Integration of Risk Management in Private Sector Practices: Insights from the VI Regional Platform for Disaster Risk Reduction for the Americas
By Chloe Demrovsky
President, DRI International
I am proud that DRI was invited to participate in the VI Regional Platform for Disaster Risk Reduction for the Americas in Cartagena, Colombia hosted by United Nations Office for Disaster Risk Reduction (UNISDR). It was the third high-level meeting of ministers and authorities on the implementation of the Sendai Framework for Disaster Risk Reduction 2015 – 2030 in the Americas and the Caribbean. The opening session featured Colombian President Juan Manuel Santos and Mami Mizutori, Assistant Secretary-General of the United Nations, Special Representative for Disaster Risk Reduction.
Featuring more than 1,000 delegates, the main objective of the platform was to discuss the way in which governments, ministers, civil society leaders, technical and scientific institutions, the private sector and the media can promote the application and measurement of the expected results of the Sendai Framework in the Americas. The intent is that member states will integrate disaster risk reduction in all areas of activity to make the region and its communities more resilient through positioning disaster risk reduction as a public policy priority and by developing and strengthening nation and local disaster risk reduction plans and strategies. Recent disasters in the region including as a result of the 2017 Atlantic hurricane season stress the urgent necessity to strengthen national programs, regional cooperation, and public-private partnerships.
As we in the business continuity and risk management communities know, it is impossible to achieve resilience without an active role for the private sector. Increasingly, outreach and coordination with the business community has become a focus for international policymakers. DRI is well positioned to help facilitate this effort through our participation in partnerships like the ARISE Initiative. As a part of this work, I was honored to be asked to chair the official private sector session during the afternoon of the first day. Our session objectives were to:
I was joined by a distinguished international panel including Ambassador Javier Paulinich from the Permanent Secretary of the Latin American and Caribbean Economic System (SELA). We featured three cases from Latin America by Ricardo Lozano, President of the Colombian National Water Society and representative from the National Business Association of Colombia (ANDI); Lida Janeth González, Executive Director of Colombia’s FENALCO; and Pablo Rojas, Environmental Affairs Director for Costa Rica’s Business Alliance for Development (AED). All three of these organizations exemplify the importance of professional organizations and associations to foster cooperation and collaboration before, during and after disasters.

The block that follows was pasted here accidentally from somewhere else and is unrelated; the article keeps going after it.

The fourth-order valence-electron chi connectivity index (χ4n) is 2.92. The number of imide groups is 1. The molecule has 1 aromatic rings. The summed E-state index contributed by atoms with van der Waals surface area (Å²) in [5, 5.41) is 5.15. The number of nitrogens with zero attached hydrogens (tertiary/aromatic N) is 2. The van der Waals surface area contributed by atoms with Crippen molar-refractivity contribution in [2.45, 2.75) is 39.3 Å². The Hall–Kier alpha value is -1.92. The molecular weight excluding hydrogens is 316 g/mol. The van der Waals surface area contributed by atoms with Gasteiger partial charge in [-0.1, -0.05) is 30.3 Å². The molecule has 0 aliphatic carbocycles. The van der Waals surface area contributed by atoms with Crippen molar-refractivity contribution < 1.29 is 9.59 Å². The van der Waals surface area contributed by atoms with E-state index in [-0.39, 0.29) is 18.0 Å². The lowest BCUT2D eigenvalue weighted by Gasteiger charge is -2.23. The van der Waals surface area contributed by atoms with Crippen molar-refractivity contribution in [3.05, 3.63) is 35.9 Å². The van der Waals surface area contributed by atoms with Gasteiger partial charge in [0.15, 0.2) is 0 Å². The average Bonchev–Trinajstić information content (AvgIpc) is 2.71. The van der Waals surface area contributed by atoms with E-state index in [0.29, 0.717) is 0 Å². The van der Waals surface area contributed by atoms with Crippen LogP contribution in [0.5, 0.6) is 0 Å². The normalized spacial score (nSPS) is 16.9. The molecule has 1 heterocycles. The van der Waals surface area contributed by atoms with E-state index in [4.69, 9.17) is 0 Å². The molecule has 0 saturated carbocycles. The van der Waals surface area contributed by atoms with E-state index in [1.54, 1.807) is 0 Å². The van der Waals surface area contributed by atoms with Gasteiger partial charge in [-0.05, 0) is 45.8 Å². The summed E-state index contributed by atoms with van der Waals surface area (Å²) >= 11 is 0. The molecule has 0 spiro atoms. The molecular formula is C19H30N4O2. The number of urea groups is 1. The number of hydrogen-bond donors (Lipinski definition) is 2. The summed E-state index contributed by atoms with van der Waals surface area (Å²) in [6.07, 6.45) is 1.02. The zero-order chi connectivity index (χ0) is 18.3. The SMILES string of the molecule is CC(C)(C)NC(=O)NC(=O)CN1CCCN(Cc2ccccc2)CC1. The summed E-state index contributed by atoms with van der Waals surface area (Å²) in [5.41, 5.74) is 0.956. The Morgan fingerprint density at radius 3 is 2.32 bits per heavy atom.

The second half focused on examples from North America and the Caribbean featuring José Acosta, President of Public Affairs, UPS Americas Region, UPS Foundation; Louis Potter, BVI Chamber of Commerce and Hotel Association, President and Vice-Chairman of the National Parks Trust of The Virgin Islands (NPTVI); and Jeremy Collymore, professor at West Indies University and former Executive Director for the Caribbean Disaster Emergency Management Agency (CDEMA). In particular, our colleagues from the Caribbean had much to add to our knowledge of best practices in the field after their experiences during last year’s hurricane season. The session was conducted half in Spanish and half in English and a video is available to view here.
After a busy first day, the second day also featured a number of opportunities to share DRI’s perspective with the regional policymaking community. A highlight was the meeting of the Science and Technical Advisory Group, which we supported during the rewrite of UNISDR’s Terminology for Disaster Management. DRI’s International Glossary for Resilience served as a source document for that effort. At the meeting, we were able to liaise with members of the official United States Delegation headed by Daniel Kaniewski, PhD, the Deputy Administrator of Resilience for FEMA. The delegation also included representatives from NASA and NOAA. We look forward to building on this cooperation as we continue our efforts in the disaster risk reduction space.
On the last day, we were invited to discuss public-private partnerships and the ARISE Initiative at a private breakfast meeting with Assistant Secretary-General Mami Mizutori at which I was able to explain the value proposition offered by DRI and our Certified Professional network. Overall, the platform provided a number of excellent opportunities to showcase our work and advocate for public-private cooperation to improve resilience. I look forward to building on this progress.